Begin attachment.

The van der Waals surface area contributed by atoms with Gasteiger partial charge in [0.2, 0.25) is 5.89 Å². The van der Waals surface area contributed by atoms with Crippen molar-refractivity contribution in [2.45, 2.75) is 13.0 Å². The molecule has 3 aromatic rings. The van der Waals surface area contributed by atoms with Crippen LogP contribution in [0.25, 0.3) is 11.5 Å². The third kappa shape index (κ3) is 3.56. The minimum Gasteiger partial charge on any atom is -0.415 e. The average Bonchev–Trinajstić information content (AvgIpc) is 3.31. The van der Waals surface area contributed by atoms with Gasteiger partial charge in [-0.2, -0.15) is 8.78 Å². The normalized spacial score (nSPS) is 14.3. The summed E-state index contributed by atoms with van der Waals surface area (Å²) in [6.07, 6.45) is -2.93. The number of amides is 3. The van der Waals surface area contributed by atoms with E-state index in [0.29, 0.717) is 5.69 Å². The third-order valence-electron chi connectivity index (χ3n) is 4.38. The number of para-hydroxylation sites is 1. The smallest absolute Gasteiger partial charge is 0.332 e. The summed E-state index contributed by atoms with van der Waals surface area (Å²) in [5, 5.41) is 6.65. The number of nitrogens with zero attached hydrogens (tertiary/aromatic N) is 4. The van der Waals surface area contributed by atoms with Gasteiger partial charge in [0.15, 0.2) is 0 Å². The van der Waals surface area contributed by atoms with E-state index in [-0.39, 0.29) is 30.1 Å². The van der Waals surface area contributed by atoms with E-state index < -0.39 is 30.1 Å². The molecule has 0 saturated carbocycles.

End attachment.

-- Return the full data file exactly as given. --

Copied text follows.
The van der Waals surface area contributed by atoms with Gasteiger partial charge in [0.2, 0.25) is 5.89 Å². The van der Waals surface area contributed by atoms with Crippen molar-refractivity contribution in [2.45, 2.75) is 13.0 Å². The molecule has 3 aromatic rings. The van der Waals surface area contributed by atoms with Crippen LogP contribution in [0.25, 0.3) is 11.5 Å². The third kappa shape index (κ3) is 3.56. The minimum Gasteiger partial charge on any atom is -0.415 e. The average Bonchev–Trinajstić information content (AvgIpc) is 3.31. The van der Waals surface area contributed by atoms with Gasteiger partial charge in [-0.2, -0.15) is 8.78 Å². The normalized spacial score (nSPS) is 14.3. The summed E-state index contributed by atoms with van der Waals surface area (Å²) in [6.07, 6.45) is -2.93. The number of amides is 3. The van der Waals surface area contributed by atoms with E-state index in [0.29, 0.717) is 5.69 Å². The third-order valence-electron chi connectivity index (χ3n) is 4.38. The number of para-hydroxylation sites is 1. The smallest absolute Gasteiger partial charge is 0.332 e. The summed E-state index contributed by atoms with van der Waals surface area (Å²) in [5, 5.41) is 6.65. The number of nitrogens with zero attached hydrogens (tertiary/aromatic N) is 4. The van der Waals surface area contributed by atoms with Gasteiger partial charge in [0.15, 0.2) is 0 Å². The van der Waals surface area contributed by atoms with E-state index in [-0.39, 0.29) is 30.1 Å². The van der Waals surface area contributed by atoms with E-state index < -0.39 is 30.1 Å². The molecule has 0 saturated carbocycles.